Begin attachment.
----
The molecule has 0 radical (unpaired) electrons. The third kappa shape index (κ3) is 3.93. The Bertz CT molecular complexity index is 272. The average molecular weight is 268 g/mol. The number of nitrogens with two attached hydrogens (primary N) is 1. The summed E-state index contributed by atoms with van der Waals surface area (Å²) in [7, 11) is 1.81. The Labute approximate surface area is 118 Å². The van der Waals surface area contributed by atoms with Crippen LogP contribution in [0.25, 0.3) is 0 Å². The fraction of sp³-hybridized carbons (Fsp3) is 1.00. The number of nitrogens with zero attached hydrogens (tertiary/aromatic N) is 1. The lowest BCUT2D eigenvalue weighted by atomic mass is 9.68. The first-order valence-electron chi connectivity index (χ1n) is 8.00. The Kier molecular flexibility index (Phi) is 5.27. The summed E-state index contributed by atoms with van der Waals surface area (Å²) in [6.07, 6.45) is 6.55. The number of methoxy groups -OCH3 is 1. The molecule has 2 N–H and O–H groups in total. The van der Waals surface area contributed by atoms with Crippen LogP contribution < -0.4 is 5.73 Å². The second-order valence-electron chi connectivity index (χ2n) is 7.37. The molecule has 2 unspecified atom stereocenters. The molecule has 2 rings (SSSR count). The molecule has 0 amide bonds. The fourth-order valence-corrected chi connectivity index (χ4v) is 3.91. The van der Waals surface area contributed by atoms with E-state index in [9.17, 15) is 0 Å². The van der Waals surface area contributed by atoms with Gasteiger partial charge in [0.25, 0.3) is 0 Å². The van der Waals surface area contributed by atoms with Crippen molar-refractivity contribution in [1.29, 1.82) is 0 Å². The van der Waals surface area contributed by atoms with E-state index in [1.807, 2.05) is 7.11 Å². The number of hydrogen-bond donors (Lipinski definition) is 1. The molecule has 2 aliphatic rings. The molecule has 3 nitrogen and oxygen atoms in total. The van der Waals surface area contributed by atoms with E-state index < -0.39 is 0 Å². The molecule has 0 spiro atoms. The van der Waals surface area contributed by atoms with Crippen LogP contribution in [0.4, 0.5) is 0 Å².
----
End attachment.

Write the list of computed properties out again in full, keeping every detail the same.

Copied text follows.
The molecule has 0 radical (unpaired) electrons. The third kappa shape index (κ3) is 3.93. The Bertz CT molecular complexity index is 272. The average molecular weight is 268 g/mol. The number of nitrogens with two attached hydrogens (primary N) is 1. The summed E-state index contributed by atoms with van der Waals surface area (Å²) in [7, 11) is 1.81. The Labute approximate surface area is 118 Å². The van der Waals surface area contributed by atoms with Crippen LogP contribution in [0.25, 0.3) is 0 Å². The fraction of sp³-hybridized carbons (Fsp3) is 1.00. The number of nitrogens with zero attached hydrogens (tertiary/aromatic N) is 1. The lowest BCUT2D eigenvalue weighted by atomic mass is 9.68. The first-order valence-electron chi connectivity index (χ1n) is 8.00. The Kier molecular flexibility index (Phi) is 5.27. The summed E-state index contributed by atoms with van der Waals surface area (Å²) in [6.07, 6.45) is 6.55. The number of methoxy groups -OCH3 is 1. The molecule has 2 N–H and O–H groups in total. The van der Waals surface area contributed by atoms with Crippen LogP contribution < -0.4 is 5.73 Å². The second-order valence-electron chi connectivity index (χ2n) is 7.37. The molecule has 2 unspecified atom stereocenters. The molecule has 2 rings (SSSR count). The molecule has 0 amide bonds. The fourth-order valence-corrected chi connectivity index (χ4v) is 3.91. The van der Waals surface area contributed by atoms with E-state index in [9.17, 15) is 0 Å². The van der Waals surface area contributed by atoms with Gasteiger partial charge in [0.25, 0.3) is 0 Å². The van der Waals surface area contributed by atoms with Crippen molar-refractivity contribution in [1.29, 1.82) is 0 Å². The van der Waals surface area contributed by atoms with E-state index in [1.807, 2.05) is 7.11 Å². The number of hydrogen-bond donors (Lipinski definition) is 1. The molecule has 2 aliphatic rings. The molecule has 3 nitrogen and oxygen atoms in total. The van der Waals surface area contributed by atoms with E-state index < -0.39 is 0 Å². The molecule has 0 spiro atoms. The van der Waals surface area contributed by atoms with Crippen LogP contribution in [0.4, 0.5) is 0 Å².